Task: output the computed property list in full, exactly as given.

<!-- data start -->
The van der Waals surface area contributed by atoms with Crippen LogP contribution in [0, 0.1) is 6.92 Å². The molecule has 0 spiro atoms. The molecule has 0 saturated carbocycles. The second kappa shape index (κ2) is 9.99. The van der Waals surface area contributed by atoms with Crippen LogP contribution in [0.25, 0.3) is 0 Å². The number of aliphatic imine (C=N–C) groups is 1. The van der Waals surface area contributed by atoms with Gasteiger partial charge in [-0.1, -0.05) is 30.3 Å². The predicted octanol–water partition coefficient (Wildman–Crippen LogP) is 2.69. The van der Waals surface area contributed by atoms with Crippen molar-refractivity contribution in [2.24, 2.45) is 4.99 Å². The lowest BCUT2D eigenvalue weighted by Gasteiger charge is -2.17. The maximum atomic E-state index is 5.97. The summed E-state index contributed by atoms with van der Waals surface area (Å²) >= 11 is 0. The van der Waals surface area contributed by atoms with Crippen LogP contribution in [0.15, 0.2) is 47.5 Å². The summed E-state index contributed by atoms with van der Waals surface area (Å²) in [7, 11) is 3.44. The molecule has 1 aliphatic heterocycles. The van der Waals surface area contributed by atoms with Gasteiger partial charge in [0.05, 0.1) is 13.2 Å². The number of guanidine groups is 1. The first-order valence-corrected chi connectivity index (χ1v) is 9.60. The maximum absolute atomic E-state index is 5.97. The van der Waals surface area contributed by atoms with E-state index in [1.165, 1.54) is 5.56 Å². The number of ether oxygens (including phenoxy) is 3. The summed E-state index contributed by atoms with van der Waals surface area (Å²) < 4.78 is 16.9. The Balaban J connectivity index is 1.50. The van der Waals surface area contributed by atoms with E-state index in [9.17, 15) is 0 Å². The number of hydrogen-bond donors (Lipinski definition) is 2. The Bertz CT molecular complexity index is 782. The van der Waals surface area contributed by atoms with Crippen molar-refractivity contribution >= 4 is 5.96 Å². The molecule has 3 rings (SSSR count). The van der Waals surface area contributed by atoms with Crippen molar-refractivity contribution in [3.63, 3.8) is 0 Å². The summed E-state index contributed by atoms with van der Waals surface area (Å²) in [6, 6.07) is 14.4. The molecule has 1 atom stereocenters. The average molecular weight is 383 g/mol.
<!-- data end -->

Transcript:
The van der Waals surface area contributed by atoms with Crippen LogP contribution in [0, 0.1) is 6.92 Å². The molecule has 0 spiro atoms. The molecule has 0 saturated carbocycles. The second kappa shape index (κ2) is 9.99. The van der Waals surface area contributed by atoms with Crippen LogP contribution in [0.25, 0.3) is 0 Å². The number of aliphatic imine (C=N–C) groups is 1. The van der Waals surface area contributed by atoms with Gasteiger partial charge in [-0.1, -0.05) is 30.3 Å². The predicted octanol–water partition coefficient (Wildman–Crippen LogP) is 2.69. The van der Waals surface area contributed by atoms with Crippen molar-refractivity contribution in [2.24, 2.45) is 4.99 Å². The lowest BCUT2D eigenvalue weighted by Gasteiger charge is -2.17. The maximum atomic E-state index is 5.97. The summed E-state index contributed by atoms with van der Waals surface area (Å²) >= 11 is 0. The van der Waals surface area contributed by atoms with Crippen LogP contribution in [0.15, 0.2) is 47.5 Å². The summed E-state index contributed by atoms with van der Waals surface area (Å²) in [7, 11) is 3.44. The molecule has 1 aliphatic heterocycles. The van der Waals surface area contributed by atoms with Gasteiger partial charge in [0.05, 0.1) is 13.2 Å². The number of guanidine groups is 1. The first-order valence-corrected chi connectivity index (χ1v) is 9.60. The maximum absolute atomic E-state index is 5.97. The van der Waals surface area contributed by atoms with E-state index in [1.165, 1.54) is 5.56 Å². The number of ether oxygens (including phenoxy) is 3. The summed E-state index contributed by atoms with van der Waals surface area (Å²) < 4.78 is 16.9. The Balaban J connectivity index is 1.50. The van der Waals surface area contributed by atoms with E-state index in [9.17, 15) is 0 Å². The number of hydrogen-bond donors (Lipinski definition) is 2. The Bertz CT molecular complexity index is 782. The van der Waals surface area contributed by atoms with Crippen molar-refractivity contribution >= 4 is 5.96 Å². The molecule has 3 rings (SSSR count). The van der Waals surface area contributed by atoms with Crippen molar-refractivity contribution in [3.63, 3.8) is 0 Å². The summed E-state index contributed by atoms with van der Waals surface area (Å²) in [6, 6.07) is 14.4. The molecule has 1 atom stereocenters. The average molecular weight is 383 g/mol.